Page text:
The Role of Shale Pores in Settlementby Luis E. Vallejo, (M.ASCE), Univ of Pittsburgh, Pittsburgh, United States,
Michael K. Robinson, Univ of Pittsburgh, Pittsburgh, United States,
Ann C. Stewart-Murphy, Univ of Pittsburgh, Pittsburgh, United States,
Abstract: Waste fills resulting from the mining of coal in Appalachia should ideally consist of large, free-draining sedimentary rock fragments. The successful performance of these embankments is directly related to the strength and durability of the individual rock fragments. When shale is the predominant rock in the fills, some shale fragments will degrade into soil size particles. This degradation is the result of slaking and point load crushing. Slaking takes place when the shales absorb water. Point load crushing is the result of gravity-induced loads that the individual fragments exert on each other at their points of contact. The slaked and crushed material fill the void spaces between the intact shale fragments. This material rearrangement causes settlement. A laboratory testing program, with point load and slake durability tests, as well as thin section examinations on sixty-eight shale samples from the Appalachian region, revealed that pore microgeometry of shales has a major influence on degradation. The smaller the pores, the more the shales slaked in water. Although not generally true for all the samples, the testing program indicated that the larger the pores, the lower the crushing strength under point loads. Thus, the size of the pores in shales appears to have a direct relationship to degradation and settlement.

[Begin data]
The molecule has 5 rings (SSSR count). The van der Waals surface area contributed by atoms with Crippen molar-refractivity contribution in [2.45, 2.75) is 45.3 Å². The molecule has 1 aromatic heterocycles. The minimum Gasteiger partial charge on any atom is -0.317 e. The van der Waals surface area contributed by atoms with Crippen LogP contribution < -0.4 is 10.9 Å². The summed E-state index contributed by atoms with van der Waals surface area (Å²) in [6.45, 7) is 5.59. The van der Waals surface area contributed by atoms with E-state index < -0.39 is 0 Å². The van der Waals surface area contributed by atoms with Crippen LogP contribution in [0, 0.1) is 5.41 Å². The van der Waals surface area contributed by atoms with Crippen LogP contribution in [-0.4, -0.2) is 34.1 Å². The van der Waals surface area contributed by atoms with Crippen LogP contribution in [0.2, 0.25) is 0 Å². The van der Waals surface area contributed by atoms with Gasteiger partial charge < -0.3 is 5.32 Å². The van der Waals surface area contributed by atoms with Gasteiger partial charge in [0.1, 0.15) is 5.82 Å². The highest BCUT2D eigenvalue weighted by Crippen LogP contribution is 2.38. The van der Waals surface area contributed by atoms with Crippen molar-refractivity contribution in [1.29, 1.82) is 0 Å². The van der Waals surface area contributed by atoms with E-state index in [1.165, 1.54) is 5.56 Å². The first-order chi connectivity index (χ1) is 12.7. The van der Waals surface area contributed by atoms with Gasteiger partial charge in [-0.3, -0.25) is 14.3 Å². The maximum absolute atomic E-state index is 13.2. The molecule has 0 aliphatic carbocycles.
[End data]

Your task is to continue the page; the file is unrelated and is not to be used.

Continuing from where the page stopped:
Subject Headings: Shale | Load tests | Load factors | Rock fills | Strength of materials | Chemical degradation | Water management
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